Reaching for inspiration as he addressed America Thursday night, George W. Bush didn't declare that "the era of small government is over," but then again, he didn't have to. If the promises in his speech were insufficiently loud and clear, they were amplified by the anguished screams from his fellow Republicans.
For years now, Bush has run his government like those free-spending liberals once demonized by the right, only less responsibly. This president doesn't merely tax and spend; he cuts taxes and spends more. The difference in his New Orleans speech -- and what most irked his friends among the right-wing faithful -- was that in his palpable desperation, he no longer even pretends to uphold limited government and fiscal prudence.
In ways both obvious and subtle, this most conservative of chief executives disregarded and even discarded the orthodoxies of his party. It was remarkable indeed to listen as he finally confessed his administration's failures -- and then to hear him proudly list the services that federal agencies are now providing to the hurricane's victims. No expense is too great and no need shall be overlooked, he seemed to imply. Name the amount that will restore his leadership and approval ratings, not to mention his legacy, and he will write the check.
He proudly cited the $60 billion down payment on the relief and reconstruction effort requested by him and voted for by Congress, which "demonstrates the compassion and resolve of our nation." According to the conservative lexicon, it is forbidden to refer to federal spending as proof of compassion. On the right, and especially among "compassionate conservatives," the true proof of caring is to cut spending and deny services that might engender dependency.
Beyond promising to rebuild the Gulf Coast with hundreds of billions of borrowed federal dollars, Bush mocked conservatism when he spoke about the old-fashioned Southern squalor revealed in the hurricane's wake.
"Within the Gulf region are some of the most beautiful and historic places in America. As all of us saw on television, there is also some deep, persistent poverty in this region as well," he said.
"That poverty has roots in a history of racial discrimination, which cut off generations from the opportunity of America. We have a duty to confront this poverty with bold action. So let us restore all that we have cherished from yesterday, and let us rise above the legacy of inequality."
To Republicans who believe that poor people are responsible for their own plight, his blunt admission of racism as poverty's underlying cause was ideological heresy. To them, his demand for "bold action" to lift people up from destitution -- as a public duty, no less -- must have sounded like a disturbing echo of FDR, JFK or LBJ. To others, including me, it was refreshing to hear him describe the reality that conservatives like him have so studiously ignored or distorted for so long -- and acknowledge forthrightly that government must act to alleviate suffering and encourage change. Perhaps one of his pusillanimous assistants dared to mention that poverty has increased every year since he took office. (Or maybe that little fact turned up in the soundtrack of his Katrina broadcast DVD.)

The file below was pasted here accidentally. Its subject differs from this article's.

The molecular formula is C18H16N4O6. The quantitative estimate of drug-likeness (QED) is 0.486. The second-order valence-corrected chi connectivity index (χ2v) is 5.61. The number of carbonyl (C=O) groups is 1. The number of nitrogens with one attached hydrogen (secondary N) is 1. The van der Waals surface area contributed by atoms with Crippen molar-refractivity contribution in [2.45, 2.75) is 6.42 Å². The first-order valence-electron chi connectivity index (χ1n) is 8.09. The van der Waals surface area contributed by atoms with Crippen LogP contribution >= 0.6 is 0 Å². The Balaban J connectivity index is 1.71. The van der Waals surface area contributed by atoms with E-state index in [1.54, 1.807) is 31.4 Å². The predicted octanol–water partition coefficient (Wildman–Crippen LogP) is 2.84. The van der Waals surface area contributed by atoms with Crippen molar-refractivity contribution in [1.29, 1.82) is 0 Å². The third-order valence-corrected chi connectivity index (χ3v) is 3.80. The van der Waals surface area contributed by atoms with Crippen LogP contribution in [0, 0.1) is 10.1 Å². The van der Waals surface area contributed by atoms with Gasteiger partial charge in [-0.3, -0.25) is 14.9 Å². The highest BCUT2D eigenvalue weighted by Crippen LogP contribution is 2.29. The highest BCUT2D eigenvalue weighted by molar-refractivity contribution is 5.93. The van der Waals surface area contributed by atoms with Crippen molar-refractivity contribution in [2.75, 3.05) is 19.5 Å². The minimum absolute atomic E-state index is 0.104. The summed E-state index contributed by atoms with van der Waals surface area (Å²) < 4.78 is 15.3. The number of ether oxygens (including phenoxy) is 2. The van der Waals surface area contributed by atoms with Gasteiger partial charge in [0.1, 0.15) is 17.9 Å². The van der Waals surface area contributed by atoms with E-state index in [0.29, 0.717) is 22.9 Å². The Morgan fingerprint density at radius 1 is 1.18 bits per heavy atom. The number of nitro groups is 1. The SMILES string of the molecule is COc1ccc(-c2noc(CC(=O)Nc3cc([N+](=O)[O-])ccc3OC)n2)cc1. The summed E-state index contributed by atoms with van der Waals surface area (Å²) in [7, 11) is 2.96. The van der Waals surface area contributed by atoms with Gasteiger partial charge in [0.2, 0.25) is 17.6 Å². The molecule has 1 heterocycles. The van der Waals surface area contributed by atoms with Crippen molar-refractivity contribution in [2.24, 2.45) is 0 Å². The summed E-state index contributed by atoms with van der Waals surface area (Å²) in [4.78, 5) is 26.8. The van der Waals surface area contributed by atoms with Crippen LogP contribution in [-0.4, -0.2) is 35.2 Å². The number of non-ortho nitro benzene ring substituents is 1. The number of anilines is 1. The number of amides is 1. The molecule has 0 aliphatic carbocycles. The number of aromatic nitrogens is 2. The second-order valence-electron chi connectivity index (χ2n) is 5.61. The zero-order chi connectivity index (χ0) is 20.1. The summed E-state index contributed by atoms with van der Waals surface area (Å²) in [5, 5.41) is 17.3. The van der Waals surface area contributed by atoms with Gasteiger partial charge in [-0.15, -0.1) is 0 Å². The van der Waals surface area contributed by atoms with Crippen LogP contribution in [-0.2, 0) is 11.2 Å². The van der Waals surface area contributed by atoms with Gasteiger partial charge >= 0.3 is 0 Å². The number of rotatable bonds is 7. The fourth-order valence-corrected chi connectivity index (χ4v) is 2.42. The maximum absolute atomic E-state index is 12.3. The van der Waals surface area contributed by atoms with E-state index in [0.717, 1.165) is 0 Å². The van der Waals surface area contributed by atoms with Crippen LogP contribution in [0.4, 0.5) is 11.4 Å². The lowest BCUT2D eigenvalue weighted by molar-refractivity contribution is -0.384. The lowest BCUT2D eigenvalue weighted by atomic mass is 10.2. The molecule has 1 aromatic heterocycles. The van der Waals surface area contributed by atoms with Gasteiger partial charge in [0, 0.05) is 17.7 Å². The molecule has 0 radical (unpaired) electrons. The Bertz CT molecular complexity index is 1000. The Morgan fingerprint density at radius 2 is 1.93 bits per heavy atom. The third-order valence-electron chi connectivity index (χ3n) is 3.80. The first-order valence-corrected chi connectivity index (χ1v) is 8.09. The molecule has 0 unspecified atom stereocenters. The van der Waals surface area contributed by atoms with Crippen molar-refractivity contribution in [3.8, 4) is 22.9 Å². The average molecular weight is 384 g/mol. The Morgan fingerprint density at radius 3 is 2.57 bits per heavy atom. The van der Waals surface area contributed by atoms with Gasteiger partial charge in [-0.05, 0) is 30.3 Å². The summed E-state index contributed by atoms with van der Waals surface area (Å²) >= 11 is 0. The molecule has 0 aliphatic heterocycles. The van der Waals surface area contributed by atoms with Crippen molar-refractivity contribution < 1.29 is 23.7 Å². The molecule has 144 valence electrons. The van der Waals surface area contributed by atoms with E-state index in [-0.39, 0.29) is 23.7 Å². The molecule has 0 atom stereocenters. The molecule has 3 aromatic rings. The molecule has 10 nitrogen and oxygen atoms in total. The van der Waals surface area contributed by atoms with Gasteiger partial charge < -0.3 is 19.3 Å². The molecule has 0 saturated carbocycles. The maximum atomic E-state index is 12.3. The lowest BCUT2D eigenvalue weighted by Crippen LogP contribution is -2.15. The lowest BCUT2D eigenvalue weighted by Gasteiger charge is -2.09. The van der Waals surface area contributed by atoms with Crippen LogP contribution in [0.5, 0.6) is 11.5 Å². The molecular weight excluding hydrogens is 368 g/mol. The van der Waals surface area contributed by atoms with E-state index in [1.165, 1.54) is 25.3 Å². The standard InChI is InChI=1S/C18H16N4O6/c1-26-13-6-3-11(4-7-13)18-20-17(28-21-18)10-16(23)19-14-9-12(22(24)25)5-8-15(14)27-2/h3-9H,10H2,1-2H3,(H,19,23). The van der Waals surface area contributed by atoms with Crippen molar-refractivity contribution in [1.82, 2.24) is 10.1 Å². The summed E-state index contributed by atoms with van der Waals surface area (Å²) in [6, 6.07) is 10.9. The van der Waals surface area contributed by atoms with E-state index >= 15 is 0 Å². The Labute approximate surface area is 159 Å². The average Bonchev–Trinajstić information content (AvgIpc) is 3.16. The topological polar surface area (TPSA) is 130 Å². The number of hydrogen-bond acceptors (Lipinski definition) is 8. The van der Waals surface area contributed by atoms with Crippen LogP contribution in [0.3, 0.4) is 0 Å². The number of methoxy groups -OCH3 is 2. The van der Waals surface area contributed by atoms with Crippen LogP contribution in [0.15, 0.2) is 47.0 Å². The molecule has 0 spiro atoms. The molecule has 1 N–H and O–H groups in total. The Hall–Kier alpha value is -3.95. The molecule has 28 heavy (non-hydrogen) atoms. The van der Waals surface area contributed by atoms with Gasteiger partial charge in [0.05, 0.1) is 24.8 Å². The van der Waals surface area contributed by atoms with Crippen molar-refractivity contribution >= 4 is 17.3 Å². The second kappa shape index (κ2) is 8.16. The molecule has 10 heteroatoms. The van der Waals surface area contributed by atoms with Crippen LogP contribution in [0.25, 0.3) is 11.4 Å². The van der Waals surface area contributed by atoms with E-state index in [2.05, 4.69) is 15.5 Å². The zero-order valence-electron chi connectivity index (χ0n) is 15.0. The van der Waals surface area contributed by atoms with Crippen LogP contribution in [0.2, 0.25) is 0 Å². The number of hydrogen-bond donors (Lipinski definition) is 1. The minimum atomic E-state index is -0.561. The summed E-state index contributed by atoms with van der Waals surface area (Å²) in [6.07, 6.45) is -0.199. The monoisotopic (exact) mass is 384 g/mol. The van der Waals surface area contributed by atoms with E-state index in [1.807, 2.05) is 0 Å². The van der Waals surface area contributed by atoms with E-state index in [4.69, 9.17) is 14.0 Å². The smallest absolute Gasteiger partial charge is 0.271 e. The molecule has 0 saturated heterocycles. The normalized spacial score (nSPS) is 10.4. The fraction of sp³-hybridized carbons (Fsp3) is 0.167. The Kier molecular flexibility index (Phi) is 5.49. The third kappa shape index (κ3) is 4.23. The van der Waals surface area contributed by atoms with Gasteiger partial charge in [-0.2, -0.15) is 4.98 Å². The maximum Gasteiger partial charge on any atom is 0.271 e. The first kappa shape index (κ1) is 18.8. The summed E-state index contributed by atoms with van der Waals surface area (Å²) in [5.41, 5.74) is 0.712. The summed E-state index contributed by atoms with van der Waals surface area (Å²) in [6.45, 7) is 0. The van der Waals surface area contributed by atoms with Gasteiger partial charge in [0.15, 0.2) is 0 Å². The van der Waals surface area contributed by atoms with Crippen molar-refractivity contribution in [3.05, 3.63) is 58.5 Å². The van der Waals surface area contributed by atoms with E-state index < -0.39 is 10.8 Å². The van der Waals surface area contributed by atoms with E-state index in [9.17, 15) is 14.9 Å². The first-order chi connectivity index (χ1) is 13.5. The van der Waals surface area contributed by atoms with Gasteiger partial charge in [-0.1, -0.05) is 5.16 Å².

The satisfactions of Bush's desperate address are likely to be fleeting, however. It is clear that the Republicans in Congress are determined to impose their own narrow agenda on the Katrina crisis, seizing the moment to eviscerate tort laws, undermine environmental protections, enact school vouchers and gut labor protections, all as "temporary emergency" measures. They are scheming to bestow still more subsidies and concessions on the price-gouging oil industry, evidently believing that the "incentives" stuffed into the energy bill last month were insufficiently lavish.
Most absurd, they will seek to cut the estate tax, which affects only a tiny and wealthy elite, in the name of assisting the poor and destitute. (And then they will complain that the government lacks sufficient funding for the president's reconstruction plans.)
Bush's ambitions seem destined to foster the same corruption and waste that have accompanied his other big project -- in Iraq. The same crony capitalism that is draining the American effort on the shores of the Persian Gulf has swiftly arrived on the Gulf Coast. Halliburton and Bechtel have been joined by Kenyon, the subsidiary of scandal-ridden funeral giant SCI, which has been hired to gather and tally the dead. As Paul Krugman notes in his Friday column, Bush should aspire to the remarkable efficiency and integrity of the New Deal -- and, it might be added, to the enlightened rationality and generosity of the Marshall Plan.
Expectations must be kept low, of course. Bush is no FDR or Harry Truman -- and Karl Rove, who will reportedly oversee the reconstruction project, is no George C. Marshall.